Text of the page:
Sony has concluded a six-month review process and settled on a new overarching strategy to promote its PlayStation brand around the world.
The gaming giant also chose adam&eveDDB, part of Omnicom’s DDB network, as global lead creative agency, following a hard-fought competition. International consultancy R3 oversaw the review.
A spokesperson for R3 declined to comment, as did DDB and Omnicom.
Eric Lempel, svp of global marketing for PlayStation, told Adweek that the organization decided to begin a top-down transformation process approximately one year ago. A key element of that strategic shift concerned turning the brand’s marketing team into a truly global group.
“We’ve functioned very well in the past [as] basically three to four different organizations around the world,” Lempel said of the division he leads. “But given where we are as a company and the power of our brand, we thought [consolidating operations] globally along with what the rest of the company was doing would make us even more powerful.”
As part of that effort, he added, PlayStation kicked off an RFP-free review seeking potential agency partners that could “help us achieve some really ambitious goals,” chief among them fostering “creative excellence” and greater relevance in the entertainment and pop culture spaces alongside “the likes of big movie blockbusters.”
The reasoning behind both the agency review and strategic repositioning, Lempel said, was the fact that past campaigns “didn’t cross borders.” While those regionally-oriented efforts might occasionally go viral among the worldwide gamer community, he added, PlayStation wants to “have a bigger global voice” moving forward. The marketing team itself also went through restructuring so that all of the “three to four” teams mentioned by Lempel became one that reports directly to him.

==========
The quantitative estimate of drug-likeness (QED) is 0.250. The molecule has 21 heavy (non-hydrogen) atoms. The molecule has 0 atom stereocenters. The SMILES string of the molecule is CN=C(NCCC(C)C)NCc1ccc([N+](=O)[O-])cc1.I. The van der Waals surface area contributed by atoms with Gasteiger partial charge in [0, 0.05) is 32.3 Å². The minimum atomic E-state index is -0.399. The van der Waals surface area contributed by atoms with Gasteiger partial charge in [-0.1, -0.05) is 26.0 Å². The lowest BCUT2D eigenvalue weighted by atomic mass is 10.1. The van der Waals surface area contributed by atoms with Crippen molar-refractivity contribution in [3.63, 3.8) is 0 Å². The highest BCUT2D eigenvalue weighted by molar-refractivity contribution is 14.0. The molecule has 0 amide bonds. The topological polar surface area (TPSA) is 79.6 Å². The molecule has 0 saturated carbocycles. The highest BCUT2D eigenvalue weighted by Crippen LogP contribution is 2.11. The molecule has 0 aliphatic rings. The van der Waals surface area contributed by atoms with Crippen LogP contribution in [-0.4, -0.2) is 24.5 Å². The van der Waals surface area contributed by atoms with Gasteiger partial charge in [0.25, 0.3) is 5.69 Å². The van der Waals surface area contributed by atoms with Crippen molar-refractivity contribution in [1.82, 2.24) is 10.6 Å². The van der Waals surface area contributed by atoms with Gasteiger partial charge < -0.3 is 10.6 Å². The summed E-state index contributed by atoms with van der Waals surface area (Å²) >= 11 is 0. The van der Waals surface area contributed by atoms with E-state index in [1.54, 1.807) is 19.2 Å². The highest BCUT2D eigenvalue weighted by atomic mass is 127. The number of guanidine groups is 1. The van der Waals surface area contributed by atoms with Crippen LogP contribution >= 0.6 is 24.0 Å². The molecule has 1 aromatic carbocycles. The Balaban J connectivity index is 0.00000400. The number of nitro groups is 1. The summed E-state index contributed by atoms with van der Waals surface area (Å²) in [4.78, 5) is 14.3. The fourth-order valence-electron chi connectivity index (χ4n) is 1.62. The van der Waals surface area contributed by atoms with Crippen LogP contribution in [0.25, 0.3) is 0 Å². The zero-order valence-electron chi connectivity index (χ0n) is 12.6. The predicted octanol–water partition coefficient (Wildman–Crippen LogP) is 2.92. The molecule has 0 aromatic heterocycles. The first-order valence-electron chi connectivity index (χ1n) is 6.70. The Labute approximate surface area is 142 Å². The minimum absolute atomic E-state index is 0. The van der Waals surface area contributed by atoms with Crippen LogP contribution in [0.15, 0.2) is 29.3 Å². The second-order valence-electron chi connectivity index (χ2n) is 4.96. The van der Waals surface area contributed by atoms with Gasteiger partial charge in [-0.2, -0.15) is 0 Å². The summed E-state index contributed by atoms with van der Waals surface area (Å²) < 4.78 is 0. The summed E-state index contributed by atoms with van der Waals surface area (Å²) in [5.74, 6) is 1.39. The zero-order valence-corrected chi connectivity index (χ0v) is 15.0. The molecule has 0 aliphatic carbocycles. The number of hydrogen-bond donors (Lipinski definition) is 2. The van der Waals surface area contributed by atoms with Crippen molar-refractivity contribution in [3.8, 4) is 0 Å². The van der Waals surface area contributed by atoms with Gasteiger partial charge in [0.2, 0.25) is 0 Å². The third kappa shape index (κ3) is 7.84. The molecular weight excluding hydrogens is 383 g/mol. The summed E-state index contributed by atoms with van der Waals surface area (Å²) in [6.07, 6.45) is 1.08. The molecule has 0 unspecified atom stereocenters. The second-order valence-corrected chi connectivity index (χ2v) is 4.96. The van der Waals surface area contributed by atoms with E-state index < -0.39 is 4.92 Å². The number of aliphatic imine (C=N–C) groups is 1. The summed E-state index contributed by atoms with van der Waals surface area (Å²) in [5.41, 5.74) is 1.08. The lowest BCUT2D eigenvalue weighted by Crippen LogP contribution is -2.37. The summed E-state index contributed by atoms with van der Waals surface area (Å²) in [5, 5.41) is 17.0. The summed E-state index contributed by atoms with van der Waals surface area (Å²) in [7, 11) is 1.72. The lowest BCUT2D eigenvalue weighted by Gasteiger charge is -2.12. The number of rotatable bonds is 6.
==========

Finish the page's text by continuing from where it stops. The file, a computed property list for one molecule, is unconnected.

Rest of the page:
“Anybody who was in a marketing organization in the region is now part of my global organization,” he said, with PlayStation now acting as a single unit to assess its marketing needs in different parts of the world rather than “thinking about it by clusters of geography that happen to be next to each other.”
The review, which launched in late 2018, soon made headlines for its unusual structure. Sony initially sought a rotating roster of shops that it could then call upon to complete projects concerning different titles and categories within its own large and rapidly expanding product universe. As parties with direct knowledge of the process told Adweek’s AgencySpy last November, those two to four winning agencies would then regularly get paid to pitch against one another for the brand’s largest campaigns, which number approximately six per year.
The full PlayStation lineup extends well beyond its classic PS4 console to include PlayStation Pro, PlayStation VR, the PlayStation Plus membership service and the digital PlayStation Store.
“The idea behind it was to find several agencies that could help us across a few of our different categories,” Lempel confirmed. “Through the process, we narrowed it down to one agency, which wasn’t exactly the plan.”
According to another party familiar with the review, an initial list including approximately 100 shops was eventually narrowed down to those who received the brief. The brand team wanted an agency that could go well beyond hero spots and eventually decided that adam&eveDDB’s pitch checked all the relevant boxes. As Lempel put it, the agency “really understood the unique differences within these categories” more than its competitors.
Sony representatives declined to comment on “industry chatter” regarding the specifics of the selection process, but according to earlier reports, the review’s final stages included other top-tier networks such as Wieden + Kennedy, VCCP and R/GA.
“It is one of the most iconic and exciting brands in the world,” said adam&eveDDB CEO Mat Goff. “I would go as far as say that some of the past PlayStation work was strong enough to make me want to work in advertising in the first place.”